I didn't say bicycles are not subject to the vehicle code. They are. They are just not "vehicles" under the CVC and that IS important for a lot of reasons that have nothing to do with e-bikes ... like the example I posted.
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Old 07-16-19, 08:09 PM
  #261  
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Your concern about access is.... you don't want ebikes to access your area. That's how I read it.
BigAura has the same vib. He doesn't like em.
Class one ebikes ride just like regular bikes.
There are many more people on push bikes that are even more annoying. Depends on the rider...... it's not the bike.
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Old 07-16-19, 08:09 PM
  #262  
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Originally Posted by fuzzy chainring View Post
So when you're about to be hit by a car you install your optional throttle. That makes perfect sense.

"It also has a throttle (which I don't use unless I'm about to be hit by a car) and it kicks in instantly"
You just like to try to create arguments, don't you? IF the throttle is on the bike (which it only is for use on the roadways, not on the pathways) then I can use it to clear an intersection if there is a problem. Just like I don't wear my rear view mirror when riding MUPS but never forget it on the streets...sheesh. My bike is also my "car" and I have chosen different devices for running errands on the street compared to when I ride on MUPS for exercise.
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Old 07-16-19, 08:39 PM
  #263  
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Originally Posted by Biker395 View Post
That is not true. Bicycles are not only not considered to be motor vehicles, they are not even considered to be vehicles.

Bicycles are exclusively human powered: Law section

Bicycles are not "vehicles": https://leginfo.legislature.ca.gov/f...0.&lawCode=VEH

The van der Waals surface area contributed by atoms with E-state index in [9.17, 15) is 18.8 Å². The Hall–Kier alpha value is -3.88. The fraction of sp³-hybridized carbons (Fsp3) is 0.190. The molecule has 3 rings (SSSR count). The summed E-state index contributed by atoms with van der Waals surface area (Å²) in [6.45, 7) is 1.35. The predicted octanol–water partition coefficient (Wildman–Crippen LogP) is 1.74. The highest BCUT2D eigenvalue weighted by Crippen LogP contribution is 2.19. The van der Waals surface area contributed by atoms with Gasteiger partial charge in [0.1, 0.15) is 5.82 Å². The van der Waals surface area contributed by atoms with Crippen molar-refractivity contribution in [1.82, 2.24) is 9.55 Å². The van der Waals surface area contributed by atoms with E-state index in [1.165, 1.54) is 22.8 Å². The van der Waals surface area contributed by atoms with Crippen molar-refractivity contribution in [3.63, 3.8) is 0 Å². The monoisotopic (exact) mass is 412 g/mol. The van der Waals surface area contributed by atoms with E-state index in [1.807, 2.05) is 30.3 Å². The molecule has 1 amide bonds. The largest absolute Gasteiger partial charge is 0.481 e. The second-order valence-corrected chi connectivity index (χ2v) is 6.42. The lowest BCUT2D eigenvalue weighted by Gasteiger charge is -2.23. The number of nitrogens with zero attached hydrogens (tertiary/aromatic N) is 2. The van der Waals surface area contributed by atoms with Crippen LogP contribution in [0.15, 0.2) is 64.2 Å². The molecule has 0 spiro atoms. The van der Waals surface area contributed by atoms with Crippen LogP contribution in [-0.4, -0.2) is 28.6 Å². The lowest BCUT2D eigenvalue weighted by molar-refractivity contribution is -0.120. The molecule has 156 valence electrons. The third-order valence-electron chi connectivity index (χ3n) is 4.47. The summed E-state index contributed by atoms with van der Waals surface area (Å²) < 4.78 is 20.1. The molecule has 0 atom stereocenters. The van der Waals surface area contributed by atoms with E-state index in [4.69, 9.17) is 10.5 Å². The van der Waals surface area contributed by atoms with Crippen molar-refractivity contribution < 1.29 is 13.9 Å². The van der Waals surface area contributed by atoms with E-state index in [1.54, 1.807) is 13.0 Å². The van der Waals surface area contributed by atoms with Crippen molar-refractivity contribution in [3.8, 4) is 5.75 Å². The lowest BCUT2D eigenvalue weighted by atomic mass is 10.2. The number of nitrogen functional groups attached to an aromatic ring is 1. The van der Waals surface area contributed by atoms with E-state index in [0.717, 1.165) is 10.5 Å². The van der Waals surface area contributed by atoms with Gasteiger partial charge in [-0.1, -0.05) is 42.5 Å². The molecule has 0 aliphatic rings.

It's a common misconception though, as we ARE subject to the most of the same laws and have the same responsibilities.

E-bikes are defined as "electric bicycles" (and not bicycles, as they are not exclusively human powered) and fall into 3 classes: Law section
A semantic argument which does not alter the rule of law when riding on the road.
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Old 07-16-19, 09:17 PM
  #264  
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A lot of "trail-nanny's" here.
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Old 07-16-19, 09:26 PM
  #265  
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Originally Posted by fuzzy chainring View Post
Nope, you got that wrong too. My concern about access is land managers lumping electric motor bicycles in with normal bikes when making access decisions - because electric motor bicycles can be indistinguishable from real bikes.

I think NEMBA has taken a balanced approach:

https://www.nemba.org/news/dealers-g...mountain-bikes



Except for that motor. Having ridden a few, they don't ride just like regular bikes.
So a "few" makes you an expert? Have you ridden a Stromer? Van Moof? Or a small friction drive? Not all ebikes rides the same, not even close. You're making these grand generalizations on a miniscule sampling, lol. One simply can't argue with "logic" like that. Bye.
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Old 07-16-19, 10:18 PM
  #266